GOP politician Michele Bachmann recently commented:
…You know the remarkable thing–when you read the Bible, every archeology find that’s ever come forward has only proved the authenticity of the Bible…
Such a statement is both interesting and very problematic because Bachmann’s words are false, and because correctness is found much more in the exact opposite. That is, almost every archeological discovery ever has disproven the authenticity and accuracy of the Bible, especially fundamentalist readings.
Side note: Prior to the rise of modernism in the GAPE (c. 1880-1920) there were (basically) no Christian fundamentalist. Fundamentalism emerged as a reactionary force against the emerging science, especially ideas popularized by Darwin and Freud, and technology, for example. Baptists and other branches of evangelicalism prior to the GAPE would have found this fundamentalist hermeneutics very strange and wrong.
Archeological digs have proven, again and again, that the Christian Bible does not speak to documented history. The Bible, in ways, is a good example of history that is not true but accurate: Accurate in terms of hopes and fears. Nonetheless, as I have written about in various ways before, archeology very specifically shows that the Biblical creation myth and flood myth, for example, are not true accounts of the past. Moreover, some archeological digs even question whether there actually ever was a person named “Jesus.” Not to mention that all extant copies of texts that have become part of Christian theology are copies of copies with different languages mixed and lost in the process.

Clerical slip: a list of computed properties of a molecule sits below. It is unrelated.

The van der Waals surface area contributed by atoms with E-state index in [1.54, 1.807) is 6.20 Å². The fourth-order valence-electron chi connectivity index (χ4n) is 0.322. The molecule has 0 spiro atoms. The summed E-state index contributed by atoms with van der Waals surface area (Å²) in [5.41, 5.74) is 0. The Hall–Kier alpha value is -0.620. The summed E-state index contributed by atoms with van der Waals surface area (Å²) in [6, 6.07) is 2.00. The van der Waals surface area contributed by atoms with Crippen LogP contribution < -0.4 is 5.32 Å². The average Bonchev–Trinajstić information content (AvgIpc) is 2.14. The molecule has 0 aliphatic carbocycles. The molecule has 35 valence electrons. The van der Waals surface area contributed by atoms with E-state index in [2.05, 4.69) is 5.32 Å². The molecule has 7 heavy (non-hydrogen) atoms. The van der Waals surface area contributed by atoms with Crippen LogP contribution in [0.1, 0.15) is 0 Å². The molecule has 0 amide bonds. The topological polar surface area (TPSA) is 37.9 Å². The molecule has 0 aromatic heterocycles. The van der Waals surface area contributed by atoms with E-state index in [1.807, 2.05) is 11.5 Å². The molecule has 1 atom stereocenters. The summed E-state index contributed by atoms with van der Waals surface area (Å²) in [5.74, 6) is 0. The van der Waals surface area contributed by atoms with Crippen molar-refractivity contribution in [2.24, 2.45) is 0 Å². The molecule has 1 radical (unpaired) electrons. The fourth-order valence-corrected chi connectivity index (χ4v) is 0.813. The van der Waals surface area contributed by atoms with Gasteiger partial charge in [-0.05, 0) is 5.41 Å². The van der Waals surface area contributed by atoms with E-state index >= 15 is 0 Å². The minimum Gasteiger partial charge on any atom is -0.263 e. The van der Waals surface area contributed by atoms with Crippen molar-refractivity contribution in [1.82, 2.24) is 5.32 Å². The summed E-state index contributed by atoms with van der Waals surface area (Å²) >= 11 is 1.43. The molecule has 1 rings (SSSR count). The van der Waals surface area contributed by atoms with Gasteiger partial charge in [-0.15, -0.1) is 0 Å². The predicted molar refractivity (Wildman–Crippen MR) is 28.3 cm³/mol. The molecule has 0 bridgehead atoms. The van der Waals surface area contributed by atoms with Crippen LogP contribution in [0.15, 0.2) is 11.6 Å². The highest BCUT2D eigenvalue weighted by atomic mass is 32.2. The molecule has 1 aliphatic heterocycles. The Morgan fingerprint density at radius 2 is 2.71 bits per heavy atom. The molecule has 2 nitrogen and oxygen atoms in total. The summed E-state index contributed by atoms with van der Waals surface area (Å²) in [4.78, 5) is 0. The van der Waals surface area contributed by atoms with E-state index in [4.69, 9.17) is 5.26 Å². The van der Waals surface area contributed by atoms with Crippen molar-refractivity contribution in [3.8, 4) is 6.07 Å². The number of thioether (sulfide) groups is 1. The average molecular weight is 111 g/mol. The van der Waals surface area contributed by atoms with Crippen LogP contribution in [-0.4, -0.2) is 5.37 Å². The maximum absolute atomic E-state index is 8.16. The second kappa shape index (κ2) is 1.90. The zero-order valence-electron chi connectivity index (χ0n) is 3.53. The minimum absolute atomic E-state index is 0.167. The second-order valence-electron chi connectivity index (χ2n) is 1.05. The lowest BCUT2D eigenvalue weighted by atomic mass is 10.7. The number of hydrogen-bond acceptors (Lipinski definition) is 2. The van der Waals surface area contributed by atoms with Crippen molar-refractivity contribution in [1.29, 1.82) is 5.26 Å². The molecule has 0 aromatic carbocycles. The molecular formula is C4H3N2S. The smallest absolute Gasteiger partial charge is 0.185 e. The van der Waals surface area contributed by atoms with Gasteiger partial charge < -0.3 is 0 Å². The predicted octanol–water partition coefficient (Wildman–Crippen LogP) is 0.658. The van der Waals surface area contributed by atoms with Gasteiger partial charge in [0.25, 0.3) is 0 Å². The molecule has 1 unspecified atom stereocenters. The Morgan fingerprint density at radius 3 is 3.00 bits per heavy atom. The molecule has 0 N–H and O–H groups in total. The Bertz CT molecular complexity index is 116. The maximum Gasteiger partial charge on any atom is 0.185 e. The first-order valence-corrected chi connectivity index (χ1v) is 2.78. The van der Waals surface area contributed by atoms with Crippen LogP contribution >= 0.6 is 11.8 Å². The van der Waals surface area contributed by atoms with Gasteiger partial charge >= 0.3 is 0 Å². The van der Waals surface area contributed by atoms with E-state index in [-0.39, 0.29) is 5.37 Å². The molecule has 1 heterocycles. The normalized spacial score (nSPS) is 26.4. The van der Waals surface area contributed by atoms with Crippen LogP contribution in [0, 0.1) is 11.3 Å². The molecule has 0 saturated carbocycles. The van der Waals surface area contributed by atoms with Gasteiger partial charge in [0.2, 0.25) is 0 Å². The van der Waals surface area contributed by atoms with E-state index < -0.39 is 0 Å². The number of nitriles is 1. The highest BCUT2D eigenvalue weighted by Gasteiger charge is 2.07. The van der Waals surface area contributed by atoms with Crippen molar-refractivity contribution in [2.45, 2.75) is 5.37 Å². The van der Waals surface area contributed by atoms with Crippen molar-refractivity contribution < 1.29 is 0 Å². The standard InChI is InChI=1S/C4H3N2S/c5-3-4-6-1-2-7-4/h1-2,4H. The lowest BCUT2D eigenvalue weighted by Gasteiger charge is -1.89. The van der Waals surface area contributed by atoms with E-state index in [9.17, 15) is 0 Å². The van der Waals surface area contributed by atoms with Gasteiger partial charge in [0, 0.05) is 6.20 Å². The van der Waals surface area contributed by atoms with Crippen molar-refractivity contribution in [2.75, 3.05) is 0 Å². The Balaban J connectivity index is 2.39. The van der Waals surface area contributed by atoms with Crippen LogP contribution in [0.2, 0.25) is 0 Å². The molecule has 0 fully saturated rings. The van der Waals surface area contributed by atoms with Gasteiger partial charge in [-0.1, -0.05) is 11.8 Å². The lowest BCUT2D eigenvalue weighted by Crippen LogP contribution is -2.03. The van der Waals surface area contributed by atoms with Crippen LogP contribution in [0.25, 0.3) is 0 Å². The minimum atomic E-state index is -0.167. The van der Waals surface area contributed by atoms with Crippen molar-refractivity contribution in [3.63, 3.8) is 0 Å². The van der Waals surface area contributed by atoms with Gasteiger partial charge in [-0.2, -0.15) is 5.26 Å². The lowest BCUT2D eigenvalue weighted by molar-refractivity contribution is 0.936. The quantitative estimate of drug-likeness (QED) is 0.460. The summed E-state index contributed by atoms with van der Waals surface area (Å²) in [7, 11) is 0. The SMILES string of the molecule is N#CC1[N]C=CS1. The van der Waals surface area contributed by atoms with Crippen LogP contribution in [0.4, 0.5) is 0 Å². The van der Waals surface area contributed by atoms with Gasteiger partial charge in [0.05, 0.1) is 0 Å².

The even bigger issue here is that we live in a society where people like Bachmann can lie with little consequence. Given the available knowledge in our society and given the access we all have to hard-core evidence, Bachmann’s assertion is not a matter of differing hermeneutics (or interpretation). She is lying. Bachmann is knowingly and willingly promoting an agenda that will only speak to a very specific and small audience. Her uses of theology are the kind that prompted the excellent book:
Why Christianity Must Change or Die.
Bachmann’s claim could even be a kind of cry for help or a cry of cognitive dissonance in that she hopes that vocalizing such will somehow make it true.
Dr. Andrew Joseph Pegoda